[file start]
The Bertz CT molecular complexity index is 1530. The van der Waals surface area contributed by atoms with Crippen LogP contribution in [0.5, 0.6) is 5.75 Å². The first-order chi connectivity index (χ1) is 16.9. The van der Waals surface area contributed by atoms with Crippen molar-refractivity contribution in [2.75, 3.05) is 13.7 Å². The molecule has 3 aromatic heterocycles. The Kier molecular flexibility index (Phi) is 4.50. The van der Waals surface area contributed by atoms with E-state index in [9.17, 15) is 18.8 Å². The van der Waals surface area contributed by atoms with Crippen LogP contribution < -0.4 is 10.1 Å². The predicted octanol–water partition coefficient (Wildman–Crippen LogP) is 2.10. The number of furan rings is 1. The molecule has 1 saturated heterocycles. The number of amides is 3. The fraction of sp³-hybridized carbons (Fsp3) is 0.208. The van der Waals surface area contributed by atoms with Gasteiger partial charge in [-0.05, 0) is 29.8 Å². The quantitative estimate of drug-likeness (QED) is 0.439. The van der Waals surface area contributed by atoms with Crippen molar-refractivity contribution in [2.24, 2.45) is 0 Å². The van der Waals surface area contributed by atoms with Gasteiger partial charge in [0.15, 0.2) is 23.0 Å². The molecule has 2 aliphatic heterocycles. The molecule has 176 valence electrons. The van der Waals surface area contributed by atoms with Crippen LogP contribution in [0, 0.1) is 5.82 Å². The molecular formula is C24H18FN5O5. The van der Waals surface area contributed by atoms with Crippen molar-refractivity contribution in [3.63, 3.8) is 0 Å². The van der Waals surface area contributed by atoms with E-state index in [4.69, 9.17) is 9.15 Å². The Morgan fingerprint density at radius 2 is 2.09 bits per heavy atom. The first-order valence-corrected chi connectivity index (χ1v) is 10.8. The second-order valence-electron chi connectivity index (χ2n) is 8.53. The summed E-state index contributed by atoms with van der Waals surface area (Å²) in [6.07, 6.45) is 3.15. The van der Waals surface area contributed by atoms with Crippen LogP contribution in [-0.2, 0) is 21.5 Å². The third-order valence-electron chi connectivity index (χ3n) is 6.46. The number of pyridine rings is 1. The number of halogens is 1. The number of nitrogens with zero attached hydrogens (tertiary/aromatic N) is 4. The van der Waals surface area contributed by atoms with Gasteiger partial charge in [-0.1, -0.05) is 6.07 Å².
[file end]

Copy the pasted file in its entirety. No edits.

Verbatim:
The Bertz CT molecular complexity index is 1530. The van der Waals surface area contributed by atoms with Crippen LogP contribution in [0.5, 0.6) is 5.75 Å². The first-order chi connectivity index (χ1) is 16.9. The van der Waals surface area contributed by atoms with Crippen molar-refractivity contribution in [2.75, 3.05) is 13.7 Å². The molecule has 3 aromatic heterocycles. The Kier molecular flexibility index (Phi) is 4.50. The van der Waals surface area contributed by atoms with E-state index in [9.17, 15) is 18.8 Å². The van der Waals surface area contributed by atoms with Crippen LogP contribution < -0.4 is 10.1 Å². The predicted octanol–water partition coefficient (Wildman–Crippen LogP) is 2.10. The number of furan rings is 1. The molecule has 1 saturated heterocycles. The number of amides is 3. The fraction of sp³-hybridized carbons (Fsp3) is 0.208. The van der Waals surface area contributed by atoms with Gasteiger partial charge in [-0.05, 0) is 29.8 Å². The quantitative estimate of drug-likeness (QED) is 0.439. The van der Waals surface area contributed by atoms with Crippen molar-refractivity contribution in [2.24, 2.45) is 0 Å². The van der Waals surface area contributed by atoms with Gasteiger partial charge in [0.15, 0.2) is 23.0 Å². The molecule has 2 aliphatic heterocycles. The molecule has 176 valence electrons. The van der Waals surface area contributed by atoms with Crippen LogP contribution in [0, 0.1) is 5.82 Å². The molecular formula is C24H18FN5O5. The van der Waals surface area contributed by atoms with Crippen molar-refractivity contribution in [3.63, 3.8) is 0 Å². The van der Waals surface area contributed by atoms with E-state index in [4.69, 9.17) is 9.15 Å². The Morgan fingerprint density at radius 2 is 2.09 bits per heavy atom. The first-order valence-corrected chi connectivity index (χ1v) is 10.8. The second-order valence-electron chi connectivity index (χ2n) is 8.53. The summed E-state index contributed by atoms with van der Waals surface area (Å²) in [6.07, 6.45) is 3.15. The van der Waals surface area contributed by atoms with Crippen LogP contribution in [-0.2, 0) is 21.5 Å². The third-order valence-electron chi connectivity index (χ3n) is 6.46. The number of pyridine rings is 1. The number of halogens is 1. The number of nitrogens with zero attached hydrogens (tertiary/aromatic N) is 4. The van der Waals surface area contributed by atoms with Gasteiger partial charge in [-0.1, -0.05) is 6.07 Å².